Quality assurance vs. Quality control: 6 fundamental differences

Quality assurance vs. Quality control: 6 fundamental differences

Every software developer understands he must offer only reliable projects to its end-users. A digital product must meet a list of requirements and expectations to benefit the target audience. People often don’t see distinctions between quality assurance and control. These concepts are connected with the common product development stages, but each has its characteristics. Let’s talk more about quality assurance vs quality control, what they have in common and what the distinctions are.

Quality assurance explanation

Quality assurance (QA) is a set of well-organized activities adopted in a company’s quality management system to warrant the product meets norms. It is a planned procedure that determines services during their creation to guarantee they uphold the requests. The objective is to comprehend the cause of the nonconformity and take steps to correct it.

QA is a process and a whole system that lets you make high-quality products. Many large companies have quality assurance departments. It increases customer loyalty and creates an excellent reputation for the firm, allowing it to take a competitive position in the area. QA is a preventive structure that avoids the poor quality of projects until development is completed.

Quality control explanation

Quality control (QC) is a set of operational methods and procedures necessary to ensure top-level quality. Such a process lets you find flaws in the product and remove them.

The basic control task is to ensure that your software or technological solution meets the standards by testing their functional and non-functional requirements. During the testing, specialists record bugs and notify the manager, who decides whether to accept or reject the digital product.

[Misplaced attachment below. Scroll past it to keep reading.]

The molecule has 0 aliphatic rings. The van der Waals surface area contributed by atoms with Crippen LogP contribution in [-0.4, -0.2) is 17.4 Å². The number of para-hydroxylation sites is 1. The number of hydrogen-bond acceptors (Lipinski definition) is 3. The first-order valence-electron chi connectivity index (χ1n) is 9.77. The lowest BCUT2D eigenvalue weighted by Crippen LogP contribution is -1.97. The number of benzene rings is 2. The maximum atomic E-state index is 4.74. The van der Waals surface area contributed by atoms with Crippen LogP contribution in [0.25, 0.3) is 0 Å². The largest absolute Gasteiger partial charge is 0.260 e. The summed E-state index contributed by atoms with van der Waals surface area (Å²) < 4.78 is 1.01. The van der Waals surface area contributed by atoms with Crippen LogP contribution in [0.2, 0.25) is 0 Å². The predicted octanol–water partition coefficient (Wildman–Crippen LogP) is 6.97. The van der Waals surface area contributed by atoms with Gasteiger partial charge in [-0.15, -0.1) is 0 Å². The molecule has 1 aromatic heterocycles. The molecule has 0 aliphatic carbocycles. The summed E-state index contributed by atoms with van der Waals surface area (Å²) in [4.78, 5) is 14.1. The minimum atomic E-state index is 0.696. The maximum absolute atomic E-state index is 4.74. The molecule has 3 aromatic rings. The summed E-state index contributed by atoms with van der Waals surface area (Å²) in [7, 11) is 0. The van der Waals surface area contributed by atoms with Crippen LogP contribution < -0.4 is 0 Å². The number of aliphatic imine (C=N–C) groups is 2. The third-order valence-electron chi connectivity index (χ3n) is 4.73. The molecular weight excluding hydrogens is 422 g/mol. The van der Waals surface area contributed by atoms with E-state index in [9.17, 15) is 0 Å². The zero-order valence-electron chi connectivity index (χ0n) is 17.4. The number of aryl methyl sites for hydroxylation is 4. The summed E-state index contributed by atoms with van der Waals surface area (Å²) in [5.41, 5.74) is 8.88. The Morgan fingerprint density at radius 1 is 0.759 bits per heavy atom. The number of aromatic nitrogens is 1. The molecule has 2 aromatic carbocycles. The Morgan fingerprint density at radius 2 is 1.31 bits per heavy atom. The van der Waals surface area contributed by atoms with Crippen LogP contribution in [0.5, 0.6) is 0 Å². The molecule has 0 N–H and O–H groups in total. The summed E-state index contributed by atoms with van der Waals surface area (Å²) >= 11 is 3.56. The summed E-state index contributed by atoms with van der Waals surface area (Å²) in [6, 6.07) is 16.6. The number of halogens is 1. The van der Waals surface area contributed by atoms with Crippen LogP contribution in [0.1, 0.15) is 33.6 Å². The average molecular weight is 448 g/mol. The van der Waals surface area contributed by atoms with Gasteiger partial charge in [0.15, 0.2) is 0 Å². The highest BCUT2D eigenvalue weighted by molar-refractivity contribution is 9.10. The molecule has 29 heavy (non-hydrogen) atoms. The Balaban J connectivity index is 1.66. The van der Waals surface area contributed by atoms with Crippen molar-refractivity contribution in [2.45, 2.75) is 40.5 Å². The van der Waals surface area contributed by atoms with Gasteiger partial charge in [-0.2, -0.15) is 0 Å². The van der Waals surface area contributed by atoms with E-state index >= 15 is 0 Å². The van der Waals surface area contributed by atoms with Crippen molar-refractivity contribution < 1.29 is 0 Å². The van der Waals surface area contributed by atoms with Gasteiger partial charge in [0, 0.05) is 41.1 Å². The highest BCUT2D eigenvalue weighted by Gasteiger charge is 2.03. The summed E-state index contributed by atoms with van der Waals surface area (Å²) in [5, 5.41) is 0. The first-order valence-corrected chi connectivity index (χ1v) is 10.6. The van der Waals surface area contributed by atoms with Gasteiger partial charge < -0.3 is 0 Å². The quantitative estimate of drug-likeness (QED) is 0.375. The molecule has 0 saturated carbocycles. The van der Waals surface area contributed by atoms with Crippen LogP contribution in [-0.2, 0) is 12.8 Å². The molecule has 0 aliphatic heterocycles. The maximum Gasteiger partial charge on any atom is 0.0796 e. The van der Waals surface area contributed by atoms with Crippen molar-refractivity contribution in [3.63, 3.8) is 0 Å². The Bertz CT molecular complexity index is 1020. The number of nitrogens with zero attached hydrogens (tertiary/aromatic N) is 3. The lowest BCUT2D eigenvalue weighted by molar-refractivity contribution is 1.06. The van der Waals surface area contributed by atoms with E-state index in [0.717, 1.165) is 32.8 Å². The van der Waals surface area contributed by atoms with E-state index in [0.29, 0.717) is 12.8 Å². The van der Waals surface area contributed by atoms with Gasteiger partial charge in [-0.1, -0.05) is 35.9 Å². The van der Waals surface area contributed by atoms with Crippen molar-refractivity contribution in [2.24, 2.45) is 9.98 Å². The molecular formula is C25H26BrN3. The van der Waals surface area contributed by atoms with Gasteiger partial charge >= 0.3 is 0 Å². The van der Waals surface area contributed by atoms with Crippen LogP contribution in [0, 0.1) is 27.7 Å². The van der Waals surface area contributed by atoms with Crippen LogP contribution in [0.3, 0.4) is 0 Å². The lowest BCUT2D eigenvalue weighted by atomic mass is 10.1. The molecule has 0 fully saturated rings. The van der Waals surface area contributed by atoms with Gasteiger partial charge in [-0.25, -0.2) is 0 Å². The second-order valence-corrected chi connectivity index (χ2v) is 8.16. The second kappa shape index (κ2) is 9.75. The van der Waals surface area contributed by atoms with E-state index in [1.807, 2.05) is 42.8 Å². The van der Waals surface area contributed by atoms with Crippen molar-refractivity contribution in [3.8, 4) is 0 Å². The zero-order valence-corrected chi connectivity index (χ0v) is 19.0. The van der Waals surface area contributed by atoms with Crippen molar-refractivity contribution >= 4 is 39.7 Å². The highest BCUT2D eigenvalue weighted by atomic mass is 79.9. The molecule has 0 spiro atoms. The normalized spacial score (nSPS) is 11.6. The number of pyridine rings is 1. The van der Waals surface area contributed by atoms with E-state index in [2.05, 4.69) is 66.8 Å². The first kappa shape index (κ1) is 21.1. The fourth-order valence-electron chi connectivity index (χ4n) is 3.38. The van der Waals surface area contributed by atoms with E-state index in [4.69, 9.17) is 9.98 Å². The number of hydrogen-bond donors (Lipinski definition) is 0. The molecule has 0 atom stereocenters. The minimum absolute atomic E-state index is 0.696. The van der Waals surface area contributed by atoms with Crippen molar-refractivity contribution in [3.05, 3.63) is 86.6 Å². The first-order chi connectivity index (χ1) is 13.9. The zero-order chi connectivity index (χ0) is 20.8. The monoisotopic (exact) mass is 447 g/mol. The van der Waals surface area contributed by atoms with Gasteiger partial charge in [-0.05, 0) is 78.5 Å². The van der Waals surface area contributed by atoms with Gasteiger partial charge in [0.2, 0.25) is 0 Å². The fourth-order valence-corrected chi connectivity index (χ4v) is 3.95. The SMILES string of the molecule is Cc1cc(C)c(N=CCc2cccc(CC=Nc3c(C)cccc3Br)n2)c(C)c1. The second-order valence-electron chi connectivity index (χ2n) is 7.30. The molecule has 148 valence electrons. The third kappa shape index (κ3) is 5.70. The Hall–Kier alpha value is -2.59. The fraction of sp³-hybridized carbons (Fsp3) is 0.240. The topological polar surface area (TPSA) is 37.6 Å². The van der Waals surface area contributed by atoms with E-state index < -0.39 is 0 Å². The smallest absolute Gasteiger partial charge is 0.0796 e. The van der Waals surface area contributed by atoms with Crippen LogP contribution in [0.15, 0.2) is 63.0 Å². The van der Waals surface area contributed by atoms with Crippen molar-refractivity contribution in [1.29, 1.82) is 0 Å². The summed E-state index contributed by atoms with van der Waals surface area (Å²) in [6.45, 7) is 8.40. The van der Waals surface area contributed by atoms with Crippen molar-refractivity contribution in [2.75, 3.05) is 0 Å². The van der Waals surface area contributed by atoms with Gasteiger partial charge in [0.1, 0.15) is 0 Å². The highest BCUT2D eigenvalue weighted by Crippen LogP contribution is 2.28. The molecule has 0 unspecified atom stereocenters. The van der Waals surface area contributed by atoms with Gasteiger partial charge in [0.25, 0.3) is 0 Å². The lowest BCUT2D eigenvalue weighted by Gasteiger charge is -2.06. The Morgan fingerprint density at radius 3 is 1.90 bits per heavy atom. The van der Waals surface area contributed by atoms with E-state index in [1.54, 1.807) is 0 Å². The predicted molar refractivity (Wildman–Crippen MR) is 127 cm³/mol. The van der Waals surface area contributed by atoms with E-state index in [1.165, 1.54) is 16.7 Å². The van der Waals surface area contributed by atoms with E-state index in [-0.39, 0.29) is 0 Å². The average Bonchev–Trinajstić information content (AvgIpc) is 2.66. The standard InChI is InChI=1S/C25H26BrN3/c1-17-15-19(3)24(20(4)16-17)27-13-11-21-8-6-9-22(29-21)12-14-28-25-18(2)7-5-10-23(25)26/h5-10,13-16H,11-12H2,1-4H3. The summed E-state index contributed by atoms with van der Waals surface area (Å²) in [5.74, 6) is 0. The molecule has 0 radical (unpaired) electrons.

Quality assurance vs. Quality control: 6 fundamental differences


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What do QA and QC have in common?

Any company wants to create an exceptional product to support client loyalty. Although quality assurance vs quality control has individual differences, they should not be considered mutually exclusive because they are management components. Consider what properties are characteristic of both processes:

  • Guarantee a high-quality: a team cannot build a product and hope it is ideal. QA creates a tactic to reach the stated requirements, while QC guarantees the good meets customer expectations. Both approaches are vital for delivering an advanced technology solution to clients.
  • Cutting costs: adding QA and QC to your company’s activities decreases subsequent development costs. Such methods allow you to maintain an optimal quality level throughout the entire process, reducing the number of errors.
  • Optimal productivity: QA and QC positively impact the company’s efficiency. They ensure all operations are running as they should and your staff follows standards. QA team members provide specialists with the attainments they need to do their job, and QC experts respond to increase profitability.
  • Reducing rework and after-sales service: your workflows become more productive by adopting QA and QC concepts that minimize the risk of faults and eliminate flaws. QA specialists document development processes, while QC reps test for compliance with regulations and suggest options for improving individual procedures.